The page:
available, reflective vests or jackets shall be used
�
Torn or ragged clothing must not be worn
�
Dirty or soiled clothing that could be rendered ineffective due to
contamination with a destructive or toxic substance must be cleaned,
decontaminated or promptly replaced with a clean garment
�
Safety pants or chaps must be worn when using a chainsaw or performing
other tasks where there is a risk of a cut, puncture, irritation or abrasion to
the lower body. Note: In British Columbia, the leg protection devices must
meet the standards of the WorkSafeBC Standard – leg protective devices
3.3.1 Flame-Resistant Clothing
Cenovus staff and service providers are required to wear flame-resistant (FR)
garments as the outer most layer of clothing when conducting:
�
work at a live operational worksite (i.e. brownfield sites; drilling and
production sites) where flammable gases, vapours or liquids exist, are
produced, or are used in the execution of work activities
�
hot work at any worksite where a flash fire may occur
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Personal Protective Equipment (PPE) Practice
CEN-EHS108 | Version 3.6
Issued February 20, 2007 | Revised November 20, 2017
3.3.1.1
Flame-Resistant Undergarments
Undergarments are recommended to be worn under flame-resistant
protective outerwear for an extra layer of protection in a flash fire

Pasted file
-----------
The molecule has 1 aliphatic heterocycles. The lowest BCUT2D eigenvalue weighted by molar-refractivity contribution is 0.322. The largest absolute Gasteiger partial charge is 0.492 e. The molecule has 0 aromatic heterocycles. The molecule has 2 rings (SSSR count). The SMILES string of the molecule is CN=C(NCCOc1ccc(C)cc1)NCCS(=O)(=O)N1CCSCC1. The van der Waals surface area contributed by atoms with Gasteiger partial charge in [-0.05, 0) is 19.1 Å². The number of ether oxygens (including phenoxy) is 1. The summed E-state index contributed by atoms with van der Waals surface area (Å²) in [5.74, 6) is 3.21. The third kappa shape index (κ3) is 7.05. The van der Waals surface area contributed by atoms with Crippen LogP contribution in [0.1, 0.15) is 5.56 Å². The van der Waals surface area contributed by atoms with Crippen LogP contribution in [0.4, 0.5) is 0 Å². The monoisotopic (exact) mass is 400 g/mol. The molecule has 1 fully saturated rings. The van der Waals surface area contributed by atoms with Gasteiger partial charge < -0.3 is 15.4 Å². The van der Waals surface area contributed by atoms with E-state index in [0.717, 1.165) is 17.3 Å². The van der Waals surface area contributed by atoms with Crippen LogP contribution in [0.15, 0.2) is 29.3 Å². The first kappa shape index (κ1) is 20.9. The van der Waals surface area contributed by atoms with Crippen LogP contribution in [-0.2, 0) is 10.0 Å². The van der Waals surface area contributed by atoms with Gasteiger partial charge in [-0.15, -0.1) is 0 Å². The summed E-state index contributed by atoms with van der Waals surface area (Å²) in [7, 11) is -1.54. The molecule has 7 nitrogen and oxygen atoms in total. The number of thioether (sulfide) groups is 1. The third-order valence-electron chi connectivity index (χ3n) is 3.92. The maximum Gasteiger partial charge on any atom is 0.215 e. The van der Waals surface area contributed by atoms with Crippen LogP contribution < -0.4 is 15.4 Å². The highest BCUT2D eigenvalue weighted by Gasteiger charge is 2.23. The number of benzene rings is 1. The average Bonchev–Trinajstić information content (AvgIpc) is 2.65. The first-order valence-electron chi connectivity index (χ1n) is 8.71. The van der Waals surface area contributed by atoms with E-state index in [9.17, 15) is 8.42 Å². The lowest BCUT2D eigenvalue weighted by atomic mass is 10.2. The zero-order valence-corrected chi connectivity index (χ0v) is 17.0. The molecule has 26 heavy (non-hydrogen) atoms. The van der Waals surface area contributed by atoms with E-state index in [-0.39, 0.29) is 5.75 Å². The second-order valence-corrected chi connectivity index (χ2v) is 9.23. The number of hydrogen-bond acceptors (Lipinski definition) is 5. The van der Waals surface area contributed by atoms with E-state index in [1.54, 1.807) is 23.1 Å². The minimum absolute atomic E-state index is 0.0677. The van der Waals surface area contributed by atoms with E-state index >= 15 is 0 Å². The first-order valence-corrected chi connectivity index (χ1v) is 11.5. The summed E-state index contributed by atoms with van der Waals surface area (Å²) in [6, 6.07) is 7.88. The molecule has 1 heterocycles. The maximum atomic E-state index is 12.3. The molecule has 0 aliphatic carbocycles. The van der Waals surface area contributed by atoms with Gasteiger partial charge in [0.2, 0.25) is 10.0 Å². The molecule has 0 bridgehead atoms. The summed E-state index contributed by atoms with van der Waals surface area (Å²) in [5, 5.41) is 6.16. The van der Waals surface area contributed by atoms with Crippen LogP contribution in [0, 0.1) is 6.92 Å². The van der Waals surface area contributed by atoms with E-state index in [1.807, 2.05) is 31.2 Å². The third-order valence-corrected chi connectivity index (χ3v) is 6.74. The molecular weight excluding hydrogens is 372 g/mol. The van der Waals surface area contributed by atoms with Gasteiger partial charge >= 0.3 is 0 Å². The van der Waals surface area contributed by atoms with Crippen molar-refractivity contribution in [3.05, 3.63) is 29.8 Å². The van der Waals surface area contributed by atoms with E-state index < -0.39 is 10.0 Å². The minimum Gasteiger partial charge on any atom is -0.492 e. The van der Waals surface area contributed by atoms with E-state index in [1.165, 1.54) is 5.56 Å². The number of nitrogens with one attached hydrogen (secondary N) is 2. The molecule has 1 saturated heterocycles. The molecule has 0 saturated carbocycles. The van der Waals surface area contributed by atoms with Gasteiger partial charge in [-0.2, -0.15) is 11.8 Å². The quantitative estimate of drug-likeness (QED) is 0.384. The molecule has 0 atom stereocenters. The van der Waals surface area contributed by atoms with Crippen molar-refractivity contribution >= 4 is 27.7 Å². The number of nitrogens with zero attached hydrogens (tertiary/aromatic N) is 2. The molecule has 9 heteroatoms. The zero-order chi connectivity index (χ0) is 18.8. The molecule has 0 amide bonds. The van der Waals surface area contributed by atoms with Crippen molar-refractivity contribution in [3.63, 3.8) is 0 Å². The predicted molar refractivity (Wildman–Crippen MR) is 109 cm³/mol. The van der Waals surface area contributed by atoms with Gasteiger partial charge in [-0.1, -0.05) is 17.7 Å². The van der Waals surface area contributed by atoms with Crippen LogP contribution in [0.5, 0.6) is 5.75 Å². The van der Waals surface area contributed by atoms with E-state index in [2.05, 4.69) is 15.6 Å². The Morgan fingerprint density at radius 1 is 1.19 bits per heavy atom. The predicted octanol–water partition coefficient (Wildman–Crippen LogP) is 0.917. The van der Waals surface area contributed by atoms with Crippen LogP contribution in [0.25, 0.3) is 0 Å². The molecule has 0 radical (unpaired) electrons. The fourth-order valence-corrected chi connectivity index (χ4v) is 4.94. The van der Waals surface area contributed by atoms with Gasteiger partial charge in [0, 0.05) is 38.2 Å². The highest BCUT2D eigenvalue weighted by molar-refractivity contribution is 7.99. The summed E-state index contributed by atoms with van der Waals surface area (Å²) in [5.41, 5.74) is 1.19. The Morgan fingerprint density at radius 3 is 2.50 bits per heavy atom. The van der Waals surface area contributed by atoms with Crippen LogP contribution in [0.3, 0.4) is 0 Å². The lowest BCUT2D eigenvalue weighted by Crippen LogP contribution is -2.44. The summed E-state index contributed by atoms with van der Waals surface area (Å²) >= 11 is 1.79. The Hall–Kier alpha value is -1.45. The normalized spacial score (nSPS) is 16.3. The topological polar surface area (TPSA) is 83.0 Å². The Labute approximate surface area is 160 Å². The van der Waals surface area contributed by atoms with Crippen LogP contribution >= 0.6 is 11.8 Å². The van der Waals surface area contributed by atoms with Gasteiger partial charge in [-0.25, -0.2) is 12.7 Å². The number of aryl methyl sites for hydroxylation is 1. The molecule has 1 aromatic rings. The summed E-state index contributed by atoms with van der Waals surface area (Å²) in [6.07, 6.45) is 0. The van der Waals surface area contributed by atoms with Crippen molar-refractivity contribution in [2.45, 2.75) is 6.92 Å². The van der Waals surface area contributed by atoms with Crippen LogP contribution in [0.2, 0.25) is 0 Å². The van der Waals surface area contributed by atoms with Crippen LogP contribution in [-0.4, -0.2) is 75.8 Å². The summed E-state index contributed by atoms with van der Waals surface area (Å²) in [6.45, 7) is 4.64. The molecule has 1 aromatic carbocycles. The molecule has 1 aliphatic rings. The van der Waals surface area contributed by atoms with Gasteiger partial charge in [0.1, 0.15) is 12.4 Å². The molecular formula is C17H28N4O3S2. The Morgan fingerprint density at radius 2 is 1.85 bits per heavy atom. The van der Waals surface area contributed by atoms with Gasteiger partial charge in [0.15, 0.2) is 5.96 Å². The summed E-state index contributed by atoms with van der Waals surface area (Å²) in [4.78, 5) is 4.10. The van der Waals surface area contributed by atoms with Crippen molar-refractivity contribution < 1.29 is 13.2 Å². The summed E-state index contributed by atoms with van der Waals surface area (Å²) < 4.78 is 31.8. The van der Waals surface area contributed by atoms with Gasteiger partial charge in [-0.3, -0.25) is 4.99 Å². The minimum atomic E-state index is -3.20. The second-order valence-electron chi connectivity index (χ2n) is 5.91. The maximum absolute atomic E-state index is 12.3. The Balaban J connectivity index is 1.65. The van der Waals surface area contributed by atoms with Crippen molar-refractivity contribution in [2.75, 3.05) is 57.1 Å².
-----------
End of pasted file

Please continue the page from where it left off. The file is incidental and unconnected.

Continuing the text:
situation. The undergarment will provide a buffer zone for heat dissipation
if the FR outerwear has sustained heat from a flash fire. All
undergarments worn beneath flame-resistant protective outerwear must
be made of 100% natural materials such as wool or cotton or must be
constructed of flame-resistant materials. Synthetic materials such as
nylon and polyester are prohibited to be worn under flame-resistant
outerwear due to their melting properties which have been proven to
produce severe burn injuries in flash fire situations.
Garment materials which have a high potential to produce a static electric
spark must not be worn in environments where a flash fire hazard may
exist.
All flame-resistant clothing (not including rainwear or speciality arc flash
protective garments) worn on a Cenovus worksites must:
�
Be constructed of a minimum six ounce fabric weight
�
Have a primary closure systems (e.g. zippers, snaps) that will
continue to function after a flash fire
�
Be comfortable and non-restrictive. There should be a layer of air
between the outer fabric and undergarment to provide additional
insulation against thermal exposu
Meet also the requirements of all the following standards:
�
NFPA 2112-2007 Standard on Flame Resistant Garments for
Protection of Industrial Personnel Against Flash Fire
�
CAN/CGSB-155.20-2000 Workwear for Protection Against
Hydrocarbon Flash Fire
�
CSA Z96-15 High Visibility Safety Apparel Standard (FR rated CSA
Class 1, Level 2 side-by-side stripes/bands)
All Cenovus provided coveralls will also be required to meet the following:
�
The garment will be constructed of core materials such as DuPont®
Nomex IIIA, Nomex Multi-Hazard Protection (MHP), Westex
UltraSoft or GlenGuard FR or other equally effective, certified and
approved materials